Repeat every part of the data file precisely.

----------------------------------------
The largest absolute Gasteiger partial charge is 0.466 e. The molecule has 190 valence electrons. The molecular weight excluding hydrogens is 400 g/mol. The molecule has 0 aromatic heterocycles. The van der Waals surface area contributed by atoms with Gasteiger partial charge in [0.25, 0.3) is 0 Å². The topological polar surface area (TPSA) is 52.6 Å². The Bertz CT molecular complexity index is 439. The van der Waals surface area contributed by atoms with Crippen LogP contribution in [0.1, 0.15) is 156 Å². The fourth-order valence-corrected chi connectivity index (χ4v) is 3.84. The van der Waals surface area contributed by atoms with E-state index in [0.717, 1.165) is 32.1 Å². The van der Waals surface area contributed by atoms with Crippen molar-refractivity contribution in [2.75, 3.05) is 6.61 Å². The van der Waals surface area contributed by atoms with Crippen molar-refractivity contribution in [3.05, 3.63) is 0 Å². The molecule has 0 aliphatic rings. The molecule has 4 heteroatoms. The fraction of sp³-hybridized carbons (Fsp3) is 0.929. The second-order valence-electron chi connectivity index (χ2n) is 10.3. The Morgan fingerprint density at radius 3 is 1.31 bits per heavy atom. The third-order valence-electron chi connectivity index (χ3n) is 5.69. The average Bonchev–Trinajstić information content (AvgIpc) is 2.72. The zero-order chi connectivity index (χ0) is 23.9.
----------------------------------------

The largest absolute Gasteiger partial charge is 0.466 e. The molecule has 190 valence electrons. The molecular weight excluding hydrogens is 400 g/mol. The molecule has 0 aromatic heterocycles. The van der Waals surface area contributed by atoms with Gasteiger partial charge in [0.25, 0.3) is 0 Å². The topological polar surface area (TPSA) is 52.6 Å². The Bertz CT molecular complexity index is 439. The van der Waals surface area contributed by atoms with Crippen LogP contribution in [0.1, 0.15) is 156 Å². The fourth-order valence-corrected chi connectivity index (χ4v) is 3.84. The van der Waals surface area contributed by atoms with E-state index in [0.717, 1.165) is 32.1 Å². The van der Waals surface area contributed by atoms with Crippen molar-refractivity contribution in [2.75, 3.05) is 6.61 Å². The van der Waals surface area contributed by atoms with Crippen molar-refractivity contribution in [3.05, 3.63) is 0 Å². The molecule has 0 aliphatic rings. The molecule has 4 heteroatoms. The fraction of sp³-hybridized carbons (Fsp3) is 0.929. The second-order valence-electron chi connectivity index (χ2n) is 10.3. The Morgan fingerprint density at radius 3 is 1.31 bits per heavy atom. The third-order valence-electron chi connectivity index (χ3n) is 5.69. The average Bonchev–Trinajstić information content (AvgIpc) is 2.72. The zero-order chi connectivity index (χ0) is 23.9.